Congressional procedures have come in the way of some defense U.S. exports in recent years and cost U.S. defense businesses contracts that have then gone to competitors.
Although the United States remains the world's largest defense supplier, its defense industry is seen losing out to competitors that have simpler processes for exports.
The administration's efforts are aimed at expanding the U.S. market share, currently less than one-third of the market, defense industry sources said. More overseas orders for the U.S. industry would create jobs and contribute to Obama's aim of doubling defense exports within the next three years.
During last year's visit to Latin America, especially Brazil, the president supported U.S. defense industry initiatives to win contracts in the region. Boeing is competing against France and Sweden in a Brazilian air force upgrade program that includes the multibillion dollar purchase of 36 fighter jets.
Brazil this week repeated calls for more relaxed U.S. rules for technology transfers. Congressional controls have prevented U.S. defense suppliers from renewing contracts with Latin American countries which are increasingly turning to alternative suppliers, including Russia and European Union.
U.S. defense suppliers are keen to compete for a multibillion-dollar Indian government contract for the supply of at least 126 fighter jets, 10 large transport aircraft and other equipment. A potential contract would be worth at least $16 billion, defense industry data indicated.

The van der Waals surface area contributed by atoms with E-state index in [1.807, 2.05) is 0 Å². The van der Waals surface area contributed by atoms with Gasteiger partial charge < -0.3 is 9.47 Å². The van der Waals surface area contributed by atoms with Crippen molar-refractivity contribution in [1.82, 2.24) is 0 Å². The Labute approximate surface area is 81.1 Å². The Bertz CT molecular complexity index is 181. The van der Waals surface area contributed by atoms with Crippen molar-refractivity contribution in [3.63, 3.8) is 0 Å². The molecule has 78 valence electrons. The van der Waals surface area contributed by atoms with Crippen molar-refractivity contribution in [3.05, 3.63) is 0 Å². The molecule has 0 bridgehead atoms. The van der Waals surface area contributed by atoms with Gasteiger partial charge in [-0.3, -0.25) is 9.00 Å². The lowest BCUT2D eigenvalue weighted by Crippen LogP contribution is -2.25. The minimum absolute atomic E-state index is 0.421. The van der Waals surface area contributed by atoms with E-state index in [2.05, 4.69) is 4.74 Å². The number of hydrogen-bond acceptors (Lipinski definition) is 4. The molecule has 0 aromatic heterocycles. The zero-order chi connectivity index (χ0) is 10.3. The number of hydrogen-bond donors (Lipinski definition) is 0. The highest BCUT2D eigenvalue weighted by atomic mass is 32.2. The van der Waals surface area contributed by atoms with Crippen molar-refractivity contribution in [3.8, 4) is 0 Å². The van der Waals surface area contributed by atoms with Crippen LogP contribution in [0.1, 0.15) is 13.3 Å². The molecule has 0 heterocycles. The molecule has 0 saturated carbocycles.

Obama called for easing rules in 2009 to permit the administration to export defense equipment to U.S. allies or to countries important to U.S. strategic aims. Analysts said defense exports to India would be part of an overall defense and security strategy in the South Asia region.
As part of the reforms, the Obama administration wants to push for a new agency that will coordinate often competing or conflicting lists of defense equipment that can be exported. The lists are maintained in different departments, including the Departments of State and Commerce.
The strongest resistance to any easing of export curbs has come from Republican elements inside and outside Congress. Critics of the plan say the easing of defense export controls may benefit enemies of the United States and also benefit China, which is keen to develop its own arms industry.
The Obama administration isn't the first executive to see the benefits of export control reform. Former Presidents Bill Clinton and George W. Bush also pressed for reforms but found themselves pitted against opposition in Congress.